But, like many a brilliant person, Jeff wanted a PhD -- and wanted to pursue his thinking around systems theory, which is where the Hobbes work took him conceptually. So in 1976 he discovered the Humanistic Psychology Institute and enrolled in their program. Thanks to an early encounter with Gregory Bateson, who confirmed that Jeff's approach to his topic was precisely the way he absorbed new material -- read like crazy, allow yourself to become so stuffed with ideas that you're confused, then let it sort itself out over time, Jeff took off reading and writing. He consumed everything he could about general systems theory, a field that looked at overarching principles, which always fascinated Jeff. From there, he identified two common themes that appeared in all systems theories: whole-parts and level structure. Arthur Koestler, who later invited Jeff to lunch at his cottage in the English countryside, was the principal architect of the whole-part concept, inspired the title of Jeff's dissertation, Holonomy: A Human Systems Theory, which was published by Intersystems Publications just months after he finished it, with a foreword by Kenneth Boulding.
Here's Boulding's Foreword, which explains a great deal about Jeff's work:
I have read this volume with great interest, and I have learned a good deal from it. As I see it, the work has two main objectives. One is to bring together a considerable body of fairly recent literature which has not been brought together before and show that, behind a good deal of diversity, there are a great many common facets. The core of this literature is a body of work which comes mainly from those associated with this group. Then there is a group of writers who might be described as forerunners or 'fellow thinkers' of the general systems group - Bateson, Dobzhansky, Prigogine, Schrodinger, L.L. Whyte, and Norber Wiener. Then there is a group of writers who might be called 'creative eccentrics' - Frazer, Koestler, Maslow, Jaynes, and others. The author gives a clear, sympathetic account of the work of those and other writers, and shows convincingly that this is a body of literature that has perhaps a somewhat eccentric and even dubious penumbra, but which nevertheless represents an important movement in the course of the last generation which is not usually recognized as such. To show this is a real contribution to the history of thought.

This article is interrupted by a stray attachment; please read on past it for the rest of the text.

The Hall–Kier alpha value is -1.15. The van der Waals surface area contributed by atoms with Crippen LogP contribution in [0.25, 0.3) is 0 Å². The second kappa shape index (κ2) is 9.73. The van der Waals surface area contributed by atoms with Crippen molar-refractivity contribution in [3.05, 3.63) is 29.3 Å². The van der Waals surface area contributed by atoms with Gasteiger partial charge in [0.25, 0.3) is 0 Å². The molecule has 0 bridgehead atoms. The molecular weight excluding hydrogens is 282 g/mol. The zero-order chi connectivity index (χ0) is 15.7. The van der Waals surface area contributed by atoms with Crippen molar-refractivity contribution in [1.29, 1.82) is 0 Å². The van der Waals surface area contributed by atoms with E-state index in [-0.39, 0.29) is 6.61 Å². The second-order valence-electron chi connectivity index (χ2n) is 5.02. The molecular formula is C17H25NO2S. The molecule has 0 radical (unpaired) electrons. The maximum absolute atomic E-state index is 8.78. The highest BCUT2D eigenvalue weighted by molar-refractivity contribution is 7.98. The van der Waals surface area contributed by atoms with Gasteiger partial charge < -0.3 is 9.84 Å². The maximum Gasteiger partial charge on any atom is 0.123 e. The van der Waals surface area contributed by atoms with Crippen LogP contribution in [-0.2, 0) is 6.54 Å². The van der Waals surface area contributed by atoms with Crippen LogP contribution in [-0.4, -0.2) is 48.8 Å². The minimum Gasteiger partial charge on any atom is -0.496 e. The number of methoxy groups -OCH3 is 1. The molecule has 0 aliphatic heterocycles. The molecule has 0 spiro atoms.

The author, however, has gone beyond this historical task to develop a synthesis of his own, which is largely taxonomic in nature. It is a brave effort, imaginative and far ranging. If I have doubts about it, it is because I have considerable doubts about any taxonomic scheme, for such always run into the temptation of imposing an order on the universe which may not really be there. However, as a taxonomic scheme it is certainly defensible and interesting, and adds to the value of the work. Even if the attempt at a grand synthesis is overambitious, I have no doubt that it will stimulate a good deal of thinking and research and that human knowledge will be advanced by it. This is a work both to be enjoyed and to be taken seriously.
I'm also appending to this post a paper that Jeff wrote on the potential of online education IN 1980! Jeff was a visionary and as such could peer so far into the future that some of us are still waiting for ideas like these to truly emerge.